The government is set to withdraw the Financial Resolution and Deposit Insurance (FRDI) Bill, 2017 following persistent opposition and widespread concern over the controversial ‘bail-in’ clause.
The union cabinet gave its nod to the withdrawal of the bill on Wednesday, people aware of the development told ET. The cabinet on Wednesday also approved the Insolvency and Bankruptcy Code (IBC) Amendment Bill 2018 that will replace the ordinance the government had promulgated to recognise homebuyers as financial creditors to real estate developers.
The FRDI bill, introduced in the Lok Sabha on August 11, 2017, is currently with a joint committee of Parliament. The committee was to submit its report by the last day on the monsoon session of Parliament that began on Wednesday. The session will end on August 10. The bill provides a framework for resolution of failed financial business, which is not covered by the Insolvency and Bankruptcy Code.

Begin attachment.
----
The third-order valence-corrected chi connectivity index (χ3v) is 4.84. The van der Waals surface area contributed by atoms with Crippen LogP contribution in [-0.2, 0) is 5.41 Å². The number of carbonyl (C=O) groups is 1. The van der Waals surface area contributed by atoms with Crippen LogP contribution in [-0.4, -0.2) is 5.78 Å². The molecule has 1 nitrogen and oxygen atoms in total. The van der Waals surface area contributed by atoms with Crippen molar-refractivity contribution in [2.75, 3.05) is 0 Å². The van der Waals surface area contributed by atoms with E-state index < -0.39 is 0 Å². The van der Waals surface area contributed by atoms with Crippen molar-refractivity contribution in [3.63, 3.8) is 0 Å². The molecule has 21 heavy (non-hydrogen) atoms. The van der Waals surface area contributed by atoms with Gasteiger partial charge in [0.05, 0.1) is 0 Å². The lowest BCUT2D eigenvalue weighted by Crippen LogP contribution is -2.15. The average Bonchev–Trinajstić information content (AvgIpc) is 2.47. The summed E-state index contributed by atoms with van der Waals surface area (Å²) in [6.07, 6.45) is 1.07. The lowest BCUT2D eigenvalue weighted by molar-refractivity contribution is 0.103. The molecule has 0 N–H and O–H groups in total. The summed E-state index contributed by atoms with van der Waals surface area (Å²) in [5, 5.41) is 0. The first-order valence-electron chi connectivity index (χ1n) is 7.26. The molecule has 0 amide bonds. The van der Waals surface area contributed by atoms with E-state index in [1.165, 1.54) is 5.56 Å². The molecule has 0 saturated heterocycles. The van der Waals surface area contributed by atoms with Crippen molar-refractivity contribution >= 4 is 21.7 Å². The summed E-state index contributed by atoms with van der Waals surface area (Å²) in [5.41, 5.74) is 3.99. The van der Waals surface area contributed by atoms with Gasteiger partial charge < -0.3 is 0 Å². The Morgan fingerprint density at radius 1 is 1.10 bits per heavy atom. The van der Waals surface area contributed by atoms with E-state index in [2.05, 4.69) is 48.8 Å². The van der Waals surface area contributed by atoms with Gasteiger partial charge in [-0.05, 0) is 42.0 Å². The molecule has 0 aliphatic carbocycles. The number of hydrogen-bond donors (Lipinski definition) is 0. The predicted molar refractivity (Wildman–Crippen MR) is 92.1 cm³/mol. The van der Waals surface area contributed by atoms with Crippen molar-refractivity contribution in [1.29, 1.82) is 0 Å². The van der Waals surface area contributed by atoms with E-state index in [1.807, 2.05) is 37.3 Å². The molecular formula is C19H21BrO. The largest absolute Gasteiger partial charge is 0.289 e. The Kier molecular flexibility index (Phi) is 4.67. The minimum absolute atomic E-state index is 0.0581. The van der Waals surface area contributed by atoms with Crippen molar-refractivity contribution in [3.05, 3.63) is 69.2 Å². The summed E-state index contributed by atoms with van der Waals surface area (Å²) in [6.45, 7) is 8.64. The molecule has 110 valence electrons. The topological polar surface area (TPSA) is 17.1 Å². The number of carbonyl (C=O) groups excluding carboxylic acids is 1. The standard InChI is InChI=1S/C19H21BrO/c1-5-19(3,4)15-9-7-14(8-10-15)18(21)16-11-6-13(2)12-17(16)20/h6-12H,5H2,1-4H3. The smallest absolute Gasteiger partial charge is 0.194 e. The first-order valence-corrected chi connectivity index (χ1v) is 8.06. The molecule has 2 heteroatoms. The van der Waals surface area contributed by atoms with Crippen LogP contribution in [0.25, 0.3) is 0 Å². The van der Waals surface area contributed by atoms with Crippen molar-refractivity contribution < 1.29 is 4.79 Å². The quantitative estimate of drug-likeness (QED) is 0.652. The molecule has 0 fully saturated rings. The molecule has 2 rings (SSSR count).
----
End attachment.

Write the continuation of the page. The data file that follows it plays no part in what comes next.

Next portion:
The bill proposed to set up a resolution corporation that will look after the process and prevent banks from going bankrupt by “writing down of the liabilities” — a phrase that many experts have interpreted as a bail-in. Resolution Corporation was to be empowered to cancel the liability of a failing bank or convert the nature of the liability, a provision that is seen harming depositors as they would lose money in case of bankruptcy.
The government has repeatedly said deposits are protected.
The IBC amendment bill will be tabled in Parliament in the ongoing monsoon session.
“Government moves to make insolvency resolution more transparent, efficient and equitable; approves Insolvency and Bankruptcy Code (Amendment) Bill, 2018,” government spokesperson Sitanshu Kar tweeted on Wednesday. A senior government official said the amendment bill is on the lines of the ordinance issued in May this year. The ordinance provided that homebuyers will get due representation in the committee of creditors (CoC) that takes a call on resolution proposals, making them an integral part of the resolution process.
The ordinance also provides some reliefs for micro, small and medium enterprises (MSMEs). Promoter of a bankrupt MSME undergoing resolution can bid for his enterprise, provided the person is not a wilful defaulter and does not attract other disqualifications not related to default.
Source: July 19, 2018, Economic Times